Fight for climate change is also another Project of Cherish Aid Foundation which is aimed at Sensitizing and training Young People how to make charcoal briquettes through waste, dust and this protects the environment and can reduce the cutting of trees looking for fire wood and this helps us to protect SDG-13 that is Climate Action
HOW CLIMATE CHANGE HAS AFFECTED UGANDANS BY FLOODS
The climate-related catastrophes ranging from floods, prolonged drought, violent wind and extreme temperatures that have ravaged different parts of the country have caused fears of looming famine.
The recent flood disaster occurred in Buyende District in Busoga sub-region on April 23. It left 15 people dead, several injured and at least 100 families displaced. Property worth millions of shillings was also destroyed
The most affected were Kabugudo, Nabyeyo and Itanwa villages in Kidera Sub-county. The residents are now homeless and destitute.
The sub-county chairperson, Mr William Kiiza, said both property and killed residents were swept into the nearby swamps by the floods.
“The bodies recovered were picked from the swamps, where countless domestic animals were also found dead,” Mr Kiiza said.
The Budiope West Member of Parliament, Mr Robert Musoke said rain had not been seen in the area in the last four months. He, however, blamed the disaster on lack of trees in the area.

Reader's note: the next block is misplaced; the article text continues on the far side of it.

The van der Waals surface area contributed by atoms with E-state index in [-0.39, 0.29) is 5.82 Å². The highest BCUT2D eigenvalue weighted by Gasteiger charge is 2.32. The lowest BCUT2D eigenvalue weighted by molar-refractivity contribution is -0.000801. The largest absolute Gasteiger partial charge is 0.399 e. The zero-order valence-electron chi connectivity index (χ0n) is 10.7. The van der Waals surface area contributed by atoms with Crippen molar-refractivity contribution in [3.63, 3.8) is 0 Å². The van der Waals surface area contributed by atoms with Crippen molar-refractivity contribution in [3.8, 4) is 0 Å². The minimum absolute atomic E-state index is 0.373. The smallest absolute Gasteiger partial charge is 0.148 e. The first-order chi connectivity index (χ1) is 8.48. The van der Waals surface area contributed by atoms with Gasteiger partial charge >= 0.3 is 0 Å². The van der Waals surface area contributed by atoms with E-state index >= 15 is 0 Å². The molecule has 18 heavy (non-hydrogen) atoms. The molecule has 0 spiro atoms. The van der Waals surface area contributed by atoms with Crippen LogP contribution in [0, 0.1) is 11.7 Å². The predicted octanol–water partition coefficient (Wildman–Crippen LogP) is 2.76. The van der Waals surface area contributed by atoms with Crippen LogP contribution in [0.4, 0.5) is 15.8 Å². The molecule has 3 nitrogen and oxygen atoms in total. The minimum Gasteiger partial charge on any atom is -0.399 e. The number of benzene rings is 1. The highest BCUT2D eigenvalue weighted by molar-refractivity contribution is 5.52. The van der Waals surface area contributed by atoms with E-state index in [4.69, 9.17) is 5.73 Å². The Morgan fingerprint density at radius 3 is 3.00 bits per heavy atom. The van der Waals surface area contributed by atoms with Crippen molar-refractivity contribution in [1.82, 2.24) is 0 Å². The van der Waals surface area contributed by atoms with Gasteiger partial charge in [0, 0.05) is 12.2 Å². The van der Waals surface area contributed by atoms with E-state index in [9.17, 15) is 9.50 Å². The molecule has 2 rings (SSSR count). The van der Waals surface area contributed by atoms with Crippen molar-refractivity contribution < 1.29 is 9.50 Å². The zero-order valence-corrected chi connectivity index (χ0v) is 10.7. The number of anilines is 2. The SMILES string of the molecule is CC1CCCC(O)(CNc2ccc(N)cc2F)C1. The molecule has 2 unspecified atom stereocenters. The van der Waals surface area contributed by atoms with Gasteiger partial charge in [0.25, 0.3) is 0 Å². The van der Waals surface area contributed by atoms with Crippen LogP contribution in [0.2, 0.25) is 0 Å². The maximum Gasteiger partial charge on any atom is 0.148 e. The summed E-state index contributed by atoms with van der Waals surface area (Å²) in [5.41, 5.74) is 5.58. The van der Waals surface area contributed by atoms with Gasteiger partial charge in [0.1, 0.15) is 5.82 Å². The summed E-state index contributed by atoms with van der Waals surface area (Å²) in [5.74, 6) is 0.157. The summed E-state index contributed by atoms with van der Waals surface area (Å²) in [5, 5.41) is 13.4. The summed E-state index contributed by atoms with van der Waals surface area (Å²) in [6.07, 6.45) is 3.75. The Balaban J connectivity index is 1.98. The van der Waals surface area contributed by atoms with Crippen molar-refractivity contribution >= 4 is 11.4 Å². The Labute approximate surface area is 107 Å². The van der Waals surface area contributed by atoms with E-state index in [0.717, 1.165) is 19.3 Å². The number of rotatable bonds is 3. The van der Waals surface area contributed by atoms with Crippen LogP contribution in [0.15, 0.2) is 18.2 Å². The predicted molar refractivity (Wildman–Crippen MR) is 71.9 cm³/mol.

On the same fateful day, the floods also ravaged several villages in Malaba Town Council, Tororo District, leaving one dead.
Several families, mostly in Amoni Village, were also left homeless after their houses, including household items, were washed away into the river.
Mr Michael Ekakol, 65, a resident and an opinion leader, says he had never experienced such kind of flooding in his lifetime.
“It was roaring like a lion when it flooded. I think there is something wrong that will happen on this planet,” he says.
The farmers say the rains used to start from March to June for the long season and September through October to December for the shorter spell but this year, it was not the case.
“The rains started in late April but still it has not been raining like in previous years. There is still a lot of heat and the crops are not blossoming as we expect,” Mr Ayub Magomu, a resident of Makadui Village in Mbale District, says.
He adds the climate change has also tremendously affected their planting and harvesting season.
Last week, in Bulambuli District, at least 100 houses were destroyed following a heavy downpour accompanied by strong winds.
In Namisindwa District, the residents are living in fear over recurring earth movements. The rare movements have so far displaced about 200 families after their houses developed life-threatening cracks.
The most affected areas are Buwandyambi and Buyaka in Namisidwa Town Council.